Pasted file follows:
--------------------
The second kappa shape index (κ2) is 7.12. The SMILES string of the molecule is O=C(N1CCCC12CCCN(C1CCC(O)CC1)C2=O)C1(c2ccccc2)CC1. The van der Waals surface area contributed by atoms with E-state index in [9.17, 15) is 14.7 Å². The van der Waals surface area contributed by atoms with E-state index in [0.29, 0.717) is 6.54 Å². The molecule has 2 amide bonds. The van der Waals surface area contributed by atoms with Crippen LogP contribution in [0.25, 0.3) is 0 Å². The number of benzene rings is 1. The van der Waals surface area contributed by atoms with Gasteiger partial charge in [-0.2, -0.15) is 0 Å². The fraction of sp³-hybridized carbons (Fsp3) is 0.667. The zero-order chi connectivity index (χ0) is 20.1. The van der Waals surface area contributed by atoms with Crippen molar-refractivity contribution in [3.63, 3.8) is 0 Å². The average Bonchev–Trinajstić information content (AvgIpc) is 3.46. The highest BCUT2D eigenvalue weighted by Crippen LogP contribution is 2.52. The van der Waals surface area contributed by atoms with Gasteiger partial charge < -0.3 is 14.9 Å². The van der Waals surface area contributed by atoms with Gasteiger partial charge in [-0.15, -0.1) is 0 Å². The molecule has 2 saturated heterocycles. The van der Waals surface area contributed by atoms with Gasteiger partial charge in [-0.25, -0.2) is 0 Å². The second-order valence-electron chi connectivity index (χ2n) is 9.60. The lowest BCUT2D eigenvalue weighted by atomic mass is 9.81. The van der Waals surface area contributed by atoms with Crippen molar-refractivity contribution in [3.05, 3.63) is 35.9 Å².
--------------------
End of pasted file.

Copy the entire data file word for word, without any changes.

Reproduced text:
The second kappa shape index (κ2) is 7.12. The SMILES string of the molecule is O=C(N1CCCC12CCCN(C1CCC(O)CC1)C2=O)C1(c2ccccc2)CC1. The van der Waals surface area contributed by atoms with E-state index in [9.17, 15) is 14.7 Å². The van der Waals surface area contributed by atoms with E-state index in [0.29, 0.717) is 6.54 Å². The molecule has 2 amide bonds. The van der Waals surface area contributed by atoms with Crippen LogP contribution in [0.25, 0.3) is 0 Å². The number of benzene rings is 1. The van der Waals surface area contributed by atoms with Gasteiger partial charge in [-0.2, -0.15) is 0 Å². The fraction of sp³-hybridized carbons (Fsp3) is 0.667. The zero-order chi connectivity index (χ0) is 20.1. The van der Waals surface area contributed by atoms with Crippen molar-refractivity contribution in [3.63, 3.8) is 0 Å². The average Bonchev–Trinajstić information content (AvgIpc) is 3.46. The highest BCUT2D eigenvalue weighted by Crippen LogP contribution is 2.52. The van der Waals surface area contributed by atoms with Gasteiger partial charge < -0.3 is 14.9 Å². The van der Waals surface area contributed by atoms with Gasteiger partial charge in [-0.15, -0.1) is 0 Å². The molecule has 2 saturated heterocycles. The van der Waals surface area contributed by atoms with Gasteiger partial charge in [-0.25, -0.2) is 0 Å². The second-order valence-electron chi connectivity index (χ2n) is 9.60. The lowest BCUT2D eigenvalue weighted by atomic mass is 9.81. The van der Waals surface area contributed by atoms with Crippen molar-refractivity contribution in [3.05, 3.63) is 35.9 Å².